It has become much easier over recent years to get around without physical cash – banknotes and coins. Australia has
been a world leader in the adoption of “chip-card” technology, allowing a quick tap of a credit or debit card to pay at
most retail outlets. Public transport tickets, parking meters, roads tolls, and more can all be easily paid for without cash.
In fact, over the last six years the amount of cash used by Australians has fallen by roughly one-third.
The benefits of a cashless Australia would be significant – and go well beyond not having to stand in line behind
someone counting out ten cent coins to pay for coffee. The tax revenue loss due to the cash economy is large. In 2012
the Australia Institute estimated that loss to be at least $3.3 billion dollars.
So we are increasingly becoming a cashless society but there are some risks and better planning that needs to be
Behavioural economist in the United States have shown, that paying by credit card you are likely to pay up to 100 times
more than had you paid by cash.
Paying cash sends a different signal to our brains when compared to paying by credit, with credit being a deferred pain.
Researchers have found that paying by Credit Card sends pleasure signals to the brain. Scientists have researched that
paying by cash sends the same signals to the brain as pain signals.
They have shown that you actually pause and think about the purchase when buying with cash.
Credit Card is a deferred method of gratification and almost plays on our inner belief that the future will be better.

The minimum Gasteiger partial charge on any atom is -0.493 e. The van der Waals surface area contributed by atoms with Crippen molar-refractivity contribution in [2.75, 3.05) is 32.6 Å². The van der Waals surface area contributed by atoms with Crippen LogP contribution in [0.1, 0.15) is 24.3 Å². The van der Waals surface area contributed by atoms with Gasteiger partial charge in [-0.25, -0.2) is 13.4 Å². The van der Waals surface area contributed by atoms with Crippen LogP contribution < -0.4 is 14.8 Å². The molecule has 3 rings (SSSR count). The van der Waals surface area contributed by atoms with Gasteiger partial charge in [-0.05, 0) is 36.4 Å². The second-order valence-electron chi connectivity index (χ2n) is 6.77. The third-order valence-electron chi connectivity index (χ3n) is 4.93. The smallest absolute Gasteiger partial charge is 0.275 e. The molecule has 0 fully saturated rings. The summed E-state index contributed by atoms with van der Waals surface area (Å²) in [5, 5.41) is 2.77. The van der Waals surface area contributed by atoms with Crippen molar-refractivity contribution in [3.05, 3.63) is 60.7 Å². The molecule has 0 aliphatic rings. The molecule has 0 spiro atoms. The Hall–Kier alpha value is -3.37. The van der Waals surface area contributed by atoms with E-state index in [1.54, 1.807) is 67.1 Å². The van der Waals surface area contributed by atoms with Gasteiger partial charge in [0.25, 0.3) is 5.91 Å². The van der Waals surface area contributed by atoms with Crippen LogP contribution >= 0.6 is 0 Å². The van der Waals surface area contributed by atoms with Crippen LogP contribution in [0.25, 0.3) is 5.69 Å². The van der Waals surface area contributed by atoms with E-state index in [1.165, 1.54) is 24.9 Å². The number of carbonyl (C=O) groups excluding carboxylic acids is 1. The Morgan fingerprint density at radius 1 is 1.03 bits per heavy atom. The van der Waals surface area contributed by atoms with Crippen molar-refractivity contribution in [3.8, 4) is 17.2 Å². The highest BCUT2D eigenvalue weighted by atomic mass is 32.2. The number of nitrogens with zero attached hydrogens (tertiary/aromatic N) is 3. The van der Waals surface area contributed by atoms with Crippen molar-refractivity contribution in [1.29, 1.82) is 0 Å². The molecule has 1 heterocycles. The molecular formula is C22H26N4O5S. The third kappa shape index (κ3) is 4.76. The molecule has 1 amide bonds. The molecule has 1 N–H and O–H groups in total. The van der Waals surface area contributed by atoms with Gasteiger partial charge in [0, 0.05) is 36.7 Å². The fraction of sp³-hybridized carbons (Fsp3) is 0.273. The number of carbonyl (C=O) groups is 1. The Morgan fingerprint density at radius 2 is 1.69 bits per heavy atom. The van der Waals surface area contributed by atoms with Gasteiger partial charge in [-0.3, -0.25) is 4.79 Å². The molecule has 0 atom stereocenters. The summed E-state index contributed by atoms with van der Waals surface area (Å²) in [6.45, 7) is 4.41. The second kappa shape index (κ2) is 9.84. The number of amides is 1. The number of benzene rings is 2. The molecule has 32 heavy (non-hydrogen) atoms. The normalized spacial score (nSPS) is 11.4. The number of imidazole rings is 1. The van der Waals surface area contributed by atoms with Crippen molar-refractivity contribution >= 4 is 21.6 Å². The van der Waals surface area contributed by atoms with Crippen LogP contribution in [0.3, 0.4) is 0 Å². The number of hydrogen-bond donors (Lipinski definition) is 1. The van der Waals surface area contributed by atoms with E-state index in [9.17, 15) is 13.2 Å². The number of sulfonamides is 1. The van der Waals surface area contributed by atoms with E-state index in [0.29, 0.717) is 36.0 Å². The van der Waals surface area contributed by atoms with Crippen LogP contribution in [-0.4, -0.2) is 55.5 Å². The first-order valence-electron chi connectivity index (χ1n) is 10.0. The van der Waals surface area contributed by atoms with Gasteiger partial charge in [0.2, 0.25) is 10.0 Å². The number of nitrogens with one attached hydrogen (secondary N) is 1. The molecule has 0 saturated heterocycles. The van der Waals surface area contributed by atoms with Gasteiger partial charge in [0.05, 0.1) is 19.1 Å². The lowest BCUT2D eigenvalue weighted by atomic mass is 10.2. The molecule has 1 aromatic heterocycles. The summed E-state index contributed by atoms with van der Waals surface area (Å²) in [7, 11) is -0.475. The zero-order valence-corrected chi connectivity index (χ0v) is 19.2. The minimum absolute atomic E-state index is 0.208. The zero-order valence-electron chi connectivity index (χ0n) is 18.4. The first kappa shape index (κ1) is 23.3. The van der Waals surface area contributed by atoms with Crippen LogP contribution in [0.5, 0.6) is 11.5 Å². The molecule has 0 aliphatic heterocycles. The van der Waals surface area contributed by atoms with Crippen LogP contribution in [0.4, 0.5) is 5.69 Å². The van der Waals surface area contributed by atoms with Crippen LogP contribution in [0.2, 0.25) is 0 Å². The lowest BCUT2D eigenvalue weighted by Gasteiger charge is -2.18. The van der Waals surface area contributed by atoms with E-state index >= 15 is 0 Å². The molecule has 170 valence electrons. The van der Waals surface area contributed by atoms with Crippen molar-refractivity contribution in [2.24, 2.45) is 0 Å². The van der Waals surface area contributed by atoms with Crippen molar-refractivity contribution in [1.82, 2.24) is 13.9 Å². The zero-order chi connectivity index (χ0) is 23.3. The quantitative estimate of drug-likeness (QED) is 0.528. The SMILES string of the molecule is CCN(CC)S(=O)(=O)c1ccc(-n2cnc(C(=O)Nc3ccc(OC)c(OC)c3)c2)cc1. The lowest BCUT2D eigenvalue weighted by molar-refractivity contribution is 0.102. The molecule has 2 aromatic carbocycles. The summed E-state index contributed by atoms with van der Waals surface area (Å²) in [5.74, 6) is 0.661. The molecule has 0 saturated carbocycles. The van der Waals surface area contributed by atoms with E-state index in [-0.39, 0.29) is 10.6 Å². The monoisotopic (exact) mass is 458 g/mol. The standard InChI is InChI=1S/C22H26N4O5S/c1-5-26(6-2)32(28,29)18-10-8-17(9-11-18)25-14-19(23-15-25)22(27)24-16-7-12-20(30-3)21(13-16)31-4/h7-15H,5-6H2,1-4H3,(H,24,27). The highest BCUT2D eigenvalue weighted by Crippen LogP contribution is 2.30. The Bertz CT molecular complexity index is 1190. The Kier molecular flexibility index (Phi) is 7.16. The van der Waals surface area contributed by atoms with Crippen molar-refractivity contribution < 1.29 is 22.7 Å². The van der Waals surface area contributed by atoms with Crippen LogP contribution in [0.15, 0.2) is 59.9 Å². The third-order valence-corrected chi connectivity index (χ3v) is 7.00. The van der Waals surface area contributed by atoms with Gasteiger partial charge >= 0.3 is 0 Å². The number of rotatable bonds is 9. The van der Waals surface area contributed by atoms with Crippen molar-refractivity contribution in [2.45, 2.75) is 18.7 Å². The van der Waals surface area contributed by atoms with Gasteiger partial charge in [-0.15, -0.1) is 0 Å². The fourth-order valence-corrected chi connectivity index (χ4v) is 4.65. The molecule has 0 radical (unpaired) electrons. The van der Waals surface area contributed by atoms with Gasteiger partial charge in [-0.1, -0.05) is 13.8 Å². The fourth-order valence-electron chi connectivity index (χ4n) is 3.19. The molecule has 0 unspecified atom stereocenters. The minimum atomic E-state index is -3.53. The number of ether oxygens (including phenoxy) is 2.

Perhaps this is just one of the reasons as to why we’re moving to a cashless society. Retailers have also played on the
knowledge by coming up with Paypal.
One of my favourite sayings is ”look after pennies and the pounds will look after themselves”. When you start using
Eftpos, credit cards and moving away from cash it can become harder to look after the pennies.
I’m often amazed when I see younger people buying a Mars Bar using Eftpos.
Years ago we were all paid in cash in a little yellow envelope at the end of the working fortnight. You’d then have to
divide your pay into different buckets to ensure the funds lasted over the coming fortnight. Some money went to the
mortgage, or if renting, that was usually set aside first, then food and thirdly, perhaps some small savings for a holiday.
Anything left over you’d call the fun bucket and you’d spend on entertainment.
One thing I have noticed is that financially wealthy people still do this. Moving to a cashless society does have some
benefits but we need to mindful of some of the risks.